Micron to bring microchip plant to upstate New York
Micron, one of the world’s largest microchip manufacturers, announced on Tuesday that it would open a semiconductor plant in upstate New York, promising an investment of up to US$100 billion over two decades and a plant that could bring 50,000 jobs to the state.
The company was lured to the Syracuse area with help from a generous set of federal, state and local incentives, including up to US$5.5 billion in state tax credits over 20 years.
The announcement comes after United States Senate Majority Leader Charles Schumer of New York had pushed Micron and the company’s CEO, Sanjay Mehrota, to consider upstate New York for its factory. It also comes months after Congress passed the US$280-billion CHIPS and Science Act, which set aside US$52 billion to bolster the semiconductor industry.
“An investment of this scale in the US is simply not possible without significant government and community support,” Mehrota said at the announcement.
In addition to tax credits, New York has pledged US$200 million for road and infrastructure improvements where the plant is being built in suburban Clay, and US$100 million to a “community benefit” fund. The state also will review supplying the operation with low-cost power.
Companies like Micron manufacture the diminutive chips that power everything from smartphones to computers to automobiles. The CHIPS bill was aimed at bolstering US competitiveness against China and avoiding another chip shortage like the one that derailed the auto and tech industries during the pandemic.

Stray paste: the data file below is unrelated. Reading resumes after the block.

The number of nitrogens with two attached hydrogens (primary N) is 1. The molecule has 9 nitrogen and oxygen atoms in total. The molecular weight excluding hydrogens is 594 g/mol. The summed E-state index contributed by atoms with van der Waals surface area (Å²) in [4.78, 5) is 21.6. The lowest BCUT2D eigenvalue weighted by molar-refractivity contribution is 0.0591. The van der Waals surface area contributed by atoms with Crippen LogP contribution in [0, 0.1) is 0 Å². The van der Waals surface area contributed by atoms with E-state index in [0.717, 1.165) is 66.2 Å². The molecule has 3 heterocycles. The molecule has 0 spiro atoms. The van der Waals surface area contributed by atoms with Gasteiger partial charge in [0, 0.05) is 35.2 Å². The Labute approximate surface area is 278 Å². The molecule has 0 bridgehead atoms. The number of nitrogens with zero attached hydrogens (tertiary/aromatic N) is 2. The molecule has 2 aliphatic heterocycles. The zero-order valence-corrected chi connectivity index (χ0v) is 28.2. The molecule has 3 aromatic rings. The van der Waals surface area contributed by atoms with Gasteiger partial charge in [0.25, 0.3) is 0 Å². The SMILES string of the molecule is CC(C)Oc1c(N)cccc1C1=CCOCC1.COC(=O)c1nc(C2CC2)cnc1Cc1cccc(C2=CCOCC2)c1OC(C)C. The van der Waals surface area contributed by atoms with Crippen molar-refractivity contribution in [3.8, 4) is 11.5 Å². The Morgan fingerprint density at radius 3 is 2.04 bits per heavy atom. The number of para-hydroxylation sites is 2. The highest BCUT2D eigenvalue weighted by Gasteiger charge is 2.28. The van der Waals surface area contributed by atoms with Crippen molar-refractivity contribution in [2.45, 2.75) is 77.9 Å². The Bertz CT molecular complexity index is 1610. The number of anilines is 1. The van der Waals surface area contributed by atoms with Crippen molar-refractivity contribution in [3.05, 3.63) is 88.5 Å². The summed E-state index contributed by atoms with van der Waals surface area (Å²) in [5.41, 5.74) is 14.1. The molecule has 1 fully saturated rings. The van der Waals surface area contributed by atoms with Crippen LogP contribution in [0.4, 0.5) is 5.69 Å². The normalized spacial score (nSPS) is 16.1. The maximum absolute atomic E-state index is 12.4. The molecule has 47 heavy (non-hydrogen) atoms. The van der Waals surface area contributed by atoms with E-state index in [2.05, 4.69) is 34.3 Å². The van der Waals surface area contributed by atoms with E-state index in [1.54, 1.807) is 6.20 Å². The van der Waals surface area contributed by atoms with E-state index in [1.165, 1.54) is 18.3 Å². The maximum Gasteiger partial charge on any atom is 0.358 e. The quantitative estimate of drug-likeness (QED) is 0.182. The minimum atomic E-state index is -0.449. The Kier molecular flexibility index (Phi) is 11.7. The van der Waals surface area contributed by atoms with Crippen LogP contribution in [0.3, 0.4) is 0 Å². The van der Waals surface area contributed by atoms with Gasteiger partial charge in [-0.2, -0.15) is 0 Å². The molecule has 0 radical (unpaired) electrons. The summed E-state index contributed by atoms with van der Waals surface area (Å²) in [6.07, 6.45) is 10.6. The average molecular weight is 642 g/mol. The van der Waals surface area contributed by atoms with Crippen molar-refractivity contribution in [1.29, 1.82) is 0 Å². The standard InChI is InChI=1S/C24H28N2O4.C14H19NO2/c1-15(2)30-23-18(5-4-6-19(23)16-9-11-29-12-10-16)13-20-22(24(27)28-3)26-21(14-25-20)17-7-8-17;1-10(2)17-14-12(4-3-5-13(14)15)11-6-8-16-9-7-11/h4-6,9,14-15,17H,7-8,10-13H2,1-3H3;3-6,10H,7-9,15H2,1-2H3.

“Chips are essential to our economy, and if we were to lose the ability to manufacture chips here in the United States, it would be a severe, both economic security and national security risk,” Schumer said in an interview with The Associated Press. “This will be the most advanced memory chip manufacturing facility in the United States, and probably the world. And, and it’s located in a place that will really benefit from it.”
Of the expected US$100-billion investment over the next 20 years, the first $20 billion is planned by the end of the decade, Schumer said. The deal is also expected to bring more than 9,000 jobs to Micron, and officials believe it could also bring close to 40,000 other ancillary jobs to the region, from suppliers to contractors, Schumer said.
After signing the US$280-billion bill last month, US President Joe Biden touted the New York investment as proof that it was working.
“Today is another win for America, and another massive new investment in America spurred by my economic plan,” Biden said. “Micron, an American company, is investing US$20 billion this decade and up to US$100 billion over twenty years in CHIPS manufacturing in upstate New York, creating tens of thousands of good-paying jobs. Together, we are building an economy from the bottom up and the middle out, where we lower costs for our families and make it right here in America.”
Micron – based in Boise, Idaho – has several chip manufacturing plants around the world, including in Singapore and Taiwan. The company announced in September that it would invest US$15 billion through the end of the decade on a new semiconductor plant in its hometown of Boise that, the chipmaker said, will create 17,000 American jobs.
“This is like a 21st-century Erie Canal,” Schumer said of the New York plant. “And just as the original Erie Canal did centuries ago, this will help cement the growth of our economy for decades to come, not only in upstate New York, but in the country, since these chips are so vital to so many of our cutting-edge industries.”